Guyanese women grow sorrel for export – by Tangerine Clarke

Guyanese women grow sorrel

Guyanese women grow sorrel – Click image to increase font size

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  • Gertrude Marques  On 04/22/2013 at 2:11 am

    I am very glad that Our Women of Guyana is launching such a drive, they have to make sure that if they have a market, there product has to be ready for the Xmas season because that is when it is in demand. I am living in the USA and it is very expensive here. They have to make sure that they a genuin Market and don’t let the buyers tell them that it is not a selling. It must be perfectly dried so that they could last for a long time.

  • de castro  On 04/22/2013 at 8:42 am

    Interesting indeed…and good advice.
    I am sure others will copy the initiative and the government should guarantee
    a price for their produce…even encourage the formation of cooperative or
    association of sorrel growers which guarantees a price and market for their
    My experience in farming olive orange and almonds in southern Spain
    was storage….
    Olives can be picked green for preservatives or ripe for local cooperative
    factory in exchange for oil or guaranteed cash price fixed by government.
    Oranges more difficult to market or store…even to allow for “pick your own”
    Idea…most fall and rot or I juice and freeze.
    Almonds can pick and store easily from year to year and prices
    always increase year after year…demand ever present.
    I have planted 50 other fruit trees which fruit early and later
    in order to pick fruit over as long a period as possible…
    Some can be dried and stored for winter …climate is temperate
    not tropical which has limitations of variety.
    Guyana is blessed with greater varieties and longer
    fruiting periods.
    My first priority was to be “self sufficient” in fruit and vegetable.
    Animals and birds to be introduced later.
    Hot water and electricity comes from the sun….
    Water from a nearby fountain (aqua-fir) river.
    TV is digital with too many “free channels”…
    Telephone mobile via internet connection…also TV connect ability free.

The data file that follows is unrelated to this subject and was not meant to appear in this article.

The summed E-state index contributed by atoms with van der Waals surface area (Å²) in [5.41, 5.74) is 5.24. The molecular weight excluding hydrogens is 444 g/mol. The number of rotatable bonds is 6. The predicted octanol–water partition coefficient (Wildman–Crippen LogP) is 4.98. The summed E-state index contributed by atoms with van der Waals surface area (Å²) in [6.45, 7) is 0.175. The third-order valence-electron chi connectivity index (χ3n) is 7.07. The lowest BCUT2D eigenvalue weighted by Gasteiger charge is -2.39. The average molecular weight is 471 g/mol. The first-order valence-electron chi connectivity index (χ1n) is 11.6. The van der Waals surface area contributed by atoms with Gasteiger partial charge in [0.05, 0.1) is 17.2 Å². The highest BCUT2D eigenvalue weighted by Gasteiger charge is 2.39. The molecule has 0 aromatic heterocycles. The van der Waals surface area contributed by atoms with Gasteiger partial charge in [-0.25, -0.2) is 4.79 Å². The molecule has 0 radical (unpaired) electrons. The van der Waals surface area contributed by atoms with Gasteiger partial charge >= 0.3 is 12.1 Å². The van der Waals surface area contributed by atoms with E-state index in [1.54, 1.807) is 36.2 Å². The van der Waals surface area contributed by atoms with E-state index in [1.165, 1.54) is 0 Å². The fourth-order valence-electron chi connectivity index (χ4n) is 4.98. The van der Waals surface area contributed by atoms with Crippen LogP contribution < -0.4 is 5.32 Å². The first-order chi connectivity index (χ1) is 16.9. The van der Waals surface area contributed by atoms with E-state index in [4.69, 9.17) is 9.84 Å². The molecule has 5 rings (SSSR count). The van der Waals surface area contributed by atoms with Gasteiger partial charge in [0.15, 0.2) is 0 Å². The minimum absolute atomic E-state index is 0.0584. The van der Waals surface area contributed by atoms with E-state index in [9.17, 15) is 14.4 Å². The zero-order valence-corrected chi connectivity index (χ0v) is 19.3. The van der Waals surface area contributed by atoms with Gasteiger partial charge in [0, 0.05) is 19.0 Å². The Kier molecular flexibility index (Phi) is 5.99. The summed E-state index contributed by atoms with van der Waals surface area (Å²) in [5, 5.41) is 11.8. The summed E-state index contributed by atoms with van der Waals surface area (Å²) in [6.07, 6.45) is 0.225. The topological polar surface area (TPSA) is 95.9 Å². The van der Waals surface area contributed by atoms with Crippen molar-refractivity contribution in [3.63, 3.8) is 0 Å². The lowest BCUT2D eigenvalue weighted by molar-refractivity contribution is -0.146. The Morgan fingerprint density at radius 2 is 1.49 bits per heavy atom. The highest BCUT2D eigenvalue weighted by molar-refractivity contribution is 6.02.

By end of 2013 I hope to be over 75 % “self sufficient”…
    I will then duplicate this project in the southern hemisphere
    on three borders..Guyana/Brazil/Venezuela on 1/3rd land.
    Less than 3000m2 land…in South Spain I foolishly bought
    10.000m2 land for 30.000 Euros….I could have leased the land
    from local government for 10euros a year with a 25 year lease.
    Hindsight teaches fools…
    Land reformation of our planet may yet save it….from the rape and plunder
    by the wealthy men lti-national corporations and their insatiable greed.

    Guyana and Guyanese must learn from the mistakes of the fools of the
    “First world” not by copying them but reinventing improving itself/themselves.
    We can but learn from the fools mistakes.

    Forever the everlasting optimist

  • London  On 04/23/2013 at 3:22 pm

    Very good news indeed. I have for a long time wondered why Guyanese, either the Government or the people themselves, could not recognize the vast potential for wealth-creation through agricultural initiatives such as this. As anyone living in North America will attest (I’ve been a resident of Canada for more than forty years) it’s a joy to see many of the fruits we enjoyed in our homeland on sale in local supermarkets. Until we look at the price!! Things like five-finger (star-fruit) with an average price of $2.00 CAD each, wiri-wiri peppers $8.00 CAD / lb, star apple $3.99 / lb, and the list goes on. We already know that these fruits are all easy to grow in Guyana, they’ve been there since I was a boy. I agree with the reader who suggests the formation of a farmers cooperative. This cooperative should manage such things as site selection, land servicing, market research, contractual arrangements with brokers etc., and should be setup by and for the farmers themselves, with minimal bureaucracy (as a past employee of the Guyana Ministry of Economic Development, I’ve seen too many ambitious projects fail because of multiple layers of bureaucracy!!) Kudos to Dr. Harding on her project.

  • Francis Quamina Farrier  On 05/06/2016 at 1:16 pm

    I was invited and went along with the late Dr. Faith Harding to two visits to these Women (and Men) Sorrel Farms. I took video footage of the farmers and their Farms, and produced some news items on my “Farrier’s Friday Feature” television programme on HBTV Chanel 9. Last year, I wrote and performed in a one-character play entitled “Sandra’s Sorrel” which was staged at the National Cultural Centre at the National Drama Festival. It was in honour and to the memory of Dr Faith Harding.

  • demerwater  On 05/06/2016 at 5:46 pm

    It is pretty, and pretty versatile also.

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